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Norwegian arrested for allegedly spying for China

July 2, 2024

An Oslo court ordered the detention of a Norwegian citizen accused of spying for China. Norway's security agency has previously called China a "significant intelligence threat."

Norwegian Police Security Service Logo
The Norwegian Police Security Service (PST) arrested the accused on Monday Image: NTB/Imago

A Norwegian man was arrested on Monday by the police on espionage charges "that could benefit China," the local Norwegian news agency NTB said, citing Norway's security service.

The authorities have not made the person's identity public. Marius Dietrichson, a lawyer representing the accused, said the man denied spying for Beijing. 

The suspect was detained on Monday at Oslo's international airport as he returned from China, Thomas Blom, a spokesman for the service's counterespionage unit, told reporters.

What has the Oslo court decided?

Following a hearing on Tuesday, the court placed the accused in a four-week pretrial detention.

While in detention, the accused will not be allowed outside communication. The court has ordered him to spend the first two weeks in isolation.

Norway spy suspect pleads not guilty

"He says he is innocent and that he is not an agent for China," a lawyer working on the case, Dietrichson, told AFP news agency. Dietrichson said he could not provide further details because of the sensitive nature of the accusations against his client. 

The security services have not yet revealed the information the suspect might have provided to China.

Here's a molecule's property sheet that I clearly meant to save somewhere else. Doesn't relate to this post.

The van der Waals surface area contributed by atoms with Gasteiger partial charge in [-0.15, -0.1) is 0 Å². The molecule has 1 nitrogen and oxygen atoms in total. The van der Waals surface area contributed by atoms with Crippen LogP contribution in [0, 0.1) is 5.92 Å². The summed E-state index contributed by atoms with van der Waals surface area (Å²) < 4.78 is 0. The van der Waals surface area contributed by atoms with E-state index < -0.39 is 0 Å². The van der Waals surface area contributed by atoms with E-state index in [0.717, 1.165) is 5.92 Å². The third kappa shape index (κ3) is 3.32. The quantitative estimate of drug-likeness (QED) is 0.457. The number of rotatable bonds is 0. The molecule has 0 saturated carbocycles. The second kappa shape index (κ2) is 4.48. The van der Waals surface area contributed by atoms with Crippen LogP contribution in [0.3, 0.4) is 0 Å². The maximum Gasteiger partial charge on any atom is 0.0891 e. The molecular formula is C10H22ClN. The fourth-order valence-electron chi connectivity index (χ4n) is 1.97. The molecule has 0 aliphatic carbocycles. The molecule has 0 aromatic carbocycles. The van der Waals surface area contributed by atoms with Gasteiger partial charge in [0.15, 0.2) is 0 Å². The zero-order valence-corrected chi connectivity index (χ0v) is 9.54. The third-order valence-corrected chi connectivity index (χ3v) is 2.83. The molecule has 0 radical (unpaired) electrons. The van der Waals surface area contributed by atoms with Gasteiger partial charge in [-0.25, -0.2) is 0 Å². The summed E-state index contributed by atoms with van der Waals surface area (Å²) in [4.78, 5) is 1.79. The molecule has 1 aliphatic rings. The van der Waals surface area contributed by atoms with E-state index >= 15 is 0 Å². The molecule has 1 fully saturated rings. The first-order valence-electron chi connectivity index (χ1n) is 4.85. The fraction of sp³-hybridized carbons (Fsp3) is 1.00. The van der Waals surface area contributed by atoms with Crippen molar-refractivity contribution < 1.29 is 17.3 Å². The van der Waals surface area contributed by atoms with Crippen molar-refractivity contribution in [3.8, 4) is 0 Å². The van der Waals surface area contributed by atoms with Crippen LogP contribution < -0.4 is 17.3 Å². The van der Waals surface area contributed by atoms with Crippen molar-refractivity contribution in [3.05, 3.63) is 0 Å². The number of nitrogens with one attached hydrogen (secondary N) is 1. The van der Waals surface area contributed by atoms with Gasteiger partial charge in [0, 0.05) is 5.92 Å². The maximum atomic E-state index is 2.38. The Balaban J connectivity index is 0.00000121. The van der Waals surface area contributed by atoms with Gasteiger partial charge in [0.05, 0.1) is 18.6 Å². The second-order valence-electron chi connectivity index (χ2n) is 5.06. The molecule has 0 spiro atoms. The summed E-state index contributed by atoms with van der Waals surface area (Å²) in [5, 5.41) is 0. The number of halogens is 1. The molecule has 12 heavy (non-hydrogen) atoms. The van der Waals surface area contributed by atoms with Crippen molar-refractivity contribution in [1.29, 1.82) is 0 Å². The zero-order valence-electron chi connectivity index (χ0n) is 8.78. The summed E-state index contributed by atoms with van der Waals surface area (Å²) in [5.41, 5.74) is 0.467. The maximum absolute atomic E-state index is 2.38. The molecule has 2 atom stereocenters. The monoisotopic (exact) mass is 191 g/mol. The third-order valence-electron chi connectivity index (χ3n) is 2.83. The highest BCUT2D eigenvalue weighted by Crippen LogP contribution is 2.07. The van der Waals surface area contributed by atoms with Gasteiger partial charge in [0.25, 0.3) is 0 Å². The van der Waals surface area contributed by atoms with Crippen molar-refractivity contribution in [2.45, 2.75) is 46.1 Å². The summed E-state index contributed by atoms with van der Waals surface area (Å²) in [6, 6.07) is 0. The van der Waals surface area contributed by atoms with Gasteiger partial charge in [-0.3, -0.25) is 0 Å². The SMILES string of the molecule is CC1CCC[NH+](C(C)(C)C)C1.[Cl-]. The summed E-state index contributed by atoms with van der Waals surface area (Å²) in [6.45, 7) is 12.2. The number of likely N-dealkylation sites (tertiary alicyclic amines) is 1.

"We are in a preliminary and extremely sensitive phase," Blom from the service's counterespionage unit told reporters as he left the Oslo court.

China 'a significant intelligence threat'

The arrest comes as Oslo forecast that Beijing would pose an intelligence threat this year. 

"China will be a significant intelligence threat in 2024," an annual threat assesment by the Norwegian Police Security Service (PST) said.

The PST's assessment published in February also mentions, "This is due in particular to the deterioration in the relationship between China and the West, China's desire for more control over supply chains, and positioning in the Arctic."

Chinese officials in the past have rejected the various espionage accusations as "hype" meant to discredit China, Reuters said.

Norway's past arrests on espionage charges

Norway and Russia share a 198-kilometer (roughly 123-mile) Arctic border and over the last years, Norway has arrested several people suspected of foreign intelligence activity.

In 2022, Norwegian officials arrested several Russian citizens amid heightened fears over the security of energy, internet, and infrastructure.

Another case saw a visting academic detained by the Norwegian Domestic Security Agency in 2022 on suspicion of spying for Russia.

The detainee, a Brazilian citizen identified initially as Jose Assis Giammaria, was working as a lecturer at the Arctic University of Norway in Tromsoe. He later revealed his real name to be Mikhail Mikushin. He arrived in Norway in 2021 — a date has not been set for his trial. 

In 2021 a US Embassy official was summoned  by the Norwegian government over spying reports. 

Why is the West worried about China?

Over the past couple of months, Western nations have been increasingly cautious about alleged Chinese spying.

Across Germany, three German nationals in separate caseswere arrested on similar charges. An aide to a far-right German member of the European Parliament was also charged with espionage, earlier this year. 

German far-right party worker arrested on spying charges

In March, the US and Britain accused Beijing of cyberespionage against millions of people including lawmakers, academics, journalists and firms such as defense contractors.

In the case of Norway, authorities are currently seeking to prevent the sale of the last piece of private property in the Arctic archipelago of Svalbard.

A lawyer representing the owners of this property revealed, a Chinese group had expressed interest in the 60 square-kilometer (23 square-mile) domain.

sp/msh (NTB, Reuters, AP, AFP)